At Oakley Home Access, one of our most commonly installed items is the Stairlift, also referred to as stair glides, stair chairs, chairlifts, or stair elevators. These amazing pieces of equipment have been around for nearly 100 years and are an integral part of the Aging in Place model. Stairways are one of the most dangerous areas of the home, leading to thousands of catastrophic falls in the older adult population. Many people know that stairlifts exist, but often have questions about the lift that may result in their hesitancy to have one installed. In today’s blog, we discuss some of the most frequently asked questions in regards to stairlifts. We hope that you find this information helpful, and as always encourage you to reach out with any further questions.
How Do Stairlifts Work?
Stairlifts utilize (2) 12v batteries to power a chair up the stairs along a mounted track in the stairway. This track mounts directly into the stair treads, causing no damage to the walls. The lift plugs into any standard household outlet, which charges the batteries on a continuous trickle charge. This will allow the lift to continue to work in the event of a power failure for approximately 20 rides, depending on the track length.
Rest assured, Oakley Home Access services everything we install. We offer annual maintenance service plans that give Stairlift owners peace of mind that their lift will operate at full capacity each time it’s called upon.
How do I get on and off the lift?
Stairlifts mirror a very similar chair height as a dining room chair or a wheelchair. At the bottom, you simply sit down onto the chair, and place your feet on the footrest. At the top of the stairs, the chair seat can be swiveled 90 degrees to place the user safely into the hallway, and away from the stairs. Our team always assesses the top and bottom of the stairs to determine if a grab bar or handrail may assist with the transfer down into or up out of the chair.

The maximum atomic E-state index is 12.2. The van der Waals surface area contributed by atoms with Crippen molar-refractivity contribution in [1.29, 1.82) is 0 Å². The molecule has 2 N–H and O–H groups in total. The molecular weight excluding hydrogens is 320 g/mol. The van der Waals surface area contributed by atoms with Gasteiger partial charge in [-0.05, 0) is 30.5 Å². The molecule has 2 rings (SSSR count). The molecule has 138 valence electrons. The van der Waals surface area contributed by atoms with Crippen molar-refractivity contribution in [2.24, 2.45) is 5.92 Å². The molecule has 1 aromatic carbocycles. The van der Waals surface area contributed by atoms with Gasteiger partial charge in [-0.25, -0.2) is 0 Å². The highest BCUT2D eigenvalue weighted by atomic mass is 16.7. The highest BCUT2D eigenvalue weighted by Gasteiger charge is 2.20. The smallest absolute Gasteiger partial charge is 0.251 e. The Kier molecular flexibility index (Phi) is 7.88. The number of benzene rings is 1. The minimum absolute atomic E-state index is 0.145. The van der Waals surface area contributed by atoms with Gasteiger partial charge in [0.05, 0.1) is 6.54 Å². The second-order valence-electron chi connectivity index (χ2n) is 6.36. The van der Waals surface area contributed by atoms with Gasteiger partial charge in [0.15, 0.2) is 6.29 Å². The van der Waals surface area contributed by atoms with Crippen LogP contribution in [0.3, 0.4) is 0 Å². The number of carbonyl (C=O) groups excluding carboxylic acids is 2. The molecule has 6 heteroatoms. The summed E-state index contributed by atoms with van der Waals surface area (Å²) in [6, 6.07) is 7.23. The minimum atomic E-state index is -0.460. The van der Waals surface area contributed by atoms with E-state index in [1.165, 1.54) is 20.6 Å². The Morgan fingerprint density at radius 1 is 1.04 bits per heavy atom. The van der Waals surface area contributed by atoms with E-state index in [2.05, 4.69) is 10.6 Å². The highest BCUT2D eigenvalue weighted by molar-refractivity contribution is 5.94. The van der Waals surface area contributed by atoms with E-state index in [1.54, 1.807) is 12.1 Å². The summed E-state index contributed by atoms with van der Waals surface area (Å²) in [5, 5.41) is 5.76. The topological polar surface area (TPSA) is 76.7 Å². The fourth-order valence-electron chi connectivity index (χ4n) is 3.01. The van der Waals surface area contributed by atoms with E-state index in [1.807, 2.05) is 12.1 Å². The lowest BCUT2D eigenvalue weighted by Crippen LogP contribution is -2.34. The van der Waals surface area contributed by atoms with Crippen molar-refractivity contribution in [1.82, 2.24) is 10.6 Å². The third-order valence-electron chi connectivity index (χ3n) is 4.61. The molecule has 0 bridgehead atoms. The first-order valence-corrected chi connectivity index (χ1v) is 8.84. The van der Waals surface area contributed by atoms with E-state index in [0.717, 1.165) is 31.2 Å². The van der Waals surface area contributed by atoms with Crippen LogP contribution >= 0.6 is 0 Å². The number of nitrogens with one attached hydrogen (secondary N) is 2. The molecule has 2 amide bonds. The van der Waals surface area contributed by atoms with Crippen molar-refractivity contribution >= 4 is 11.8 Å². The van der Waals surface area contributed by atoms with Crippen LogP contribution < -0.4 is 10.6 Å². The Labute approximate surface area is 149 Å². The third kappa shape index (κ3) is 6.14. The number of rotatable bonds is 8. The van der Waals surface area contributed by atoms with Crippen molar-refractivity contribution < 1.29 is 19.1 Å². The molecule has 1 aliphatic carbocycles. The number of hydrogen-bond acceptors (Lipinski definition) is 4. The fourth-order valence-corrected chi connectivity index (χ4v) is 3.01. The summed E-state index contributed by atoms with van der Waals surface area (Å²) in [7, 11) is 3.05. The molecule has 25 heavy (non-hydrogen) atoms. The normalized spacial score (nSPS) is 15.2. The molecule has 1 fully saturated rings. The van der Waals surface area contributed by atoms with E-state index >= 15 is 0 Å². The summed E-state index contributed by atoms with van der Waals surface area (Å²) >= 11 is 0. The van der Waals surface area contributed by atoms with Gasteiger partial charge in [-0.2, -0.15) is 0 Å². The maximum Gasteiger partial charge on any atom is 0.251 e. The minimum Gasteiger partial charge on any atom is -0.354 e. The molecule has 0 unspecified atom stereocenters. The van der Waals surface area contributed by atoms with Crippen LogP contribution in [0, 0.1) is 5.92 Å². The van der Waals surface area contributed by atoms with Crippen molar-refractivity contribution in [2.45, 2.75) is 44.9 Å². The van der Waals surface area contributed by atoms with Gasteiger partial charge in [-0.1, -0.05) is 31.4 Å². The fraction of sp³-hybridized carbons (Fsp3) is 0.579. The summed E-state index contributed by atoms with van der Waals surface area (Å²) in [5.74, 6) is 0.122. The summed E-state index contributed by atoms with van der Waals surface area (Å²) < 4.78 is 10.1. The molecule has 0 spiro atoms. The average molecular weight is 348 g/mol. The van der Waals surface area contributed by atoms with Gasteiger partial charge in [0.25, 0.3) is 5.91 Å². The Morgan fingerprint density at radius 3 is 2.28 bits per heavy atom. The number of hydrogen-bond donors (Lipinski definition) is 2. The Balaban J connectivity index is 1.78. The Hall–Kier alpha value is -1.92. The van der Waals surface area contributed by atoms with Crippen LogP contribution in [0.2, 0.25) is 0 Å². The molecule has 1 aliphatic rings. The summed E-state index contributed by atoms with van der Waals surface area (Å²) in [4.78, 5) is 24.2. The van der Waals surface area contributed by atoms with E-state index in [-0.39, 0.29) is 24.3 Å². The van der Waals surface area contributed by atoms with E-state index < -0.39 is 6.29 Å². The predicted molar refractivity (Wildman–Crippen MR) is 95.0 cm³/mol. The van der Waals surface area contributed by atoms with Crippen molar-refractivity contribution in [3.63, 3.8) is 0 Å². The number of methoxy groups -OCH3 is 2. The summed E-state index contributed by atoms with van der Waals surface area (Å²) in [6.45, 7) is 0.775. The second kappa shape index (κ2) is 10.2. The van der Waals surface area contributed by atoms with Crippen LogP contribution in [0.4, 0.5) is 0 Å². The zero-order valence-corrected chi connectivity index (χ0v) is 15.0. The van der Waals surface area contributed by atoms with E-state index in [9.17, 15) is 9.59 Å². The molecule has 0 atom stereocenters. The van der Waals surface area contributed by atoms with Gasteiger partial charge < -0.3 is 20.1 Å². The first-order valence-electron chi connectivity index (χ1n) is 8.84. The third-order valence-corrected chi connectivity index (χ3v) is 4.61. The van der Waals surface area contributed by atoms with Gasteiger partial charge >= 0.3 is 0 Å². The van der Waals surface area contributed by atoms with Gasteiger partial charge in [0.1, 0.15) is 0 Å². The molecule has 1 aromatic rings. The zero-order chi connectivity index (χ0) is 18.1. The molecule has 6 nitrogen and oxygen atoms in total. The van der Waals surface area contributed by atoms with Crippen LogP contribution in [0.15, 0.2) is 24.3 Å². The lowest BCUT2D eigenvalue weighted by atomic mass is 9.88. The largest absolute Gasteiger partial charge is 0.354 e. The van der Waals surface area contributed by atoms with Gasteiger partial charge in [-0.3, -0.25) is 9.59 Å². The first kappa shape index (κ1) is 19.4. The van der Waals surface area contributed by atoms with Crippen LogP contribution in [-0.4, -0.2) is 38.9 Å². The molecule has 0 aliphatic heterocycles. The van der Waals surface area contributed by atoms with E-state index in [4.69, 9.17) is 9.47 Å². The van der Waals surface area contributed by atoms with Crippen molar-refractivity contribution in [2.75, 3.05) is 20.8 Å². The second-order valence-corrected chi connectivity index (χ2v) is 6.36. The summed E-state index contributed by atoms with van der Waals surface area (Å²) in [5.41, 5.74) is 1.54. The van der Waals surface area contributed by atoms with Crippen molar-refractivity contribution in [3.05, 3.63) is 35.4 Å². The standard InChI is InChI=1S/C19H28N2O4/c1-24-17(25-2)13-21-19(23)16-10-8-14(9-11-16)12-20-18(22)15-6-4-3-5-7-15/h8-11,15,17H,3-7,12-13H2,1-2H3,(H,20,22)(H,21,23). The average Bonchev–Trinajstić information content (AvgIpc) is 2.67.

Does the Lift work on Curved Staircases?
We absolutely have options for curved staircases. The main difference between straight and curved lifts is the track. With straight staircases, we simply build the track to the length of your individual staircase. Curved lifts, however, are one of a kind and all of the tracks must be custom fabricated to fit the unique staircase. This process does mean that the lead time to have a stairlift installed will be between 6-12 weeks depending on the model. During your Free Home Safety Assessment, our we can discuss each unique situation to determine the best option.
Who Needs a Stairlift?
Stairlift users generally fall into three categories.
- Many clients are completely unable to navigate stairs. Their mobility challenges allow them to ambulate only on flat ground, or with the use of a wheelchair.
- A client is currently able to navigate the stairs, but may only be able to manage 2 or 3 steps, such as when entering the home. They have more difficulty completing full flights of stairs to get to the second level bedrooms, or to the basement to do laundry. Navigating full flights of stairs becomes dangerous at this point.
- The third type of stairlift client is a sporadic user. Their mobility changes day by day and having a stairlift provides them peace of mind that they can access their home, regardless of their mobility abilities that day. Many of these individuals will walk up the stairs, but use the stairlift to send laundry, groceries, and other heavy items up and down the stairs. This is a proactive stairlift client.
Are Stairlifts Expensive?
Stairlifts are an investment into your health and safety, and should be looked at as preventative medicine. A safe estimate for a straight stairlift would be in the realm of $3000 – $4000 regardless of what company you utilize. This may seem like a large upfront cost, but when compared to alternative options it seems much more affordable. Some of the alternatives include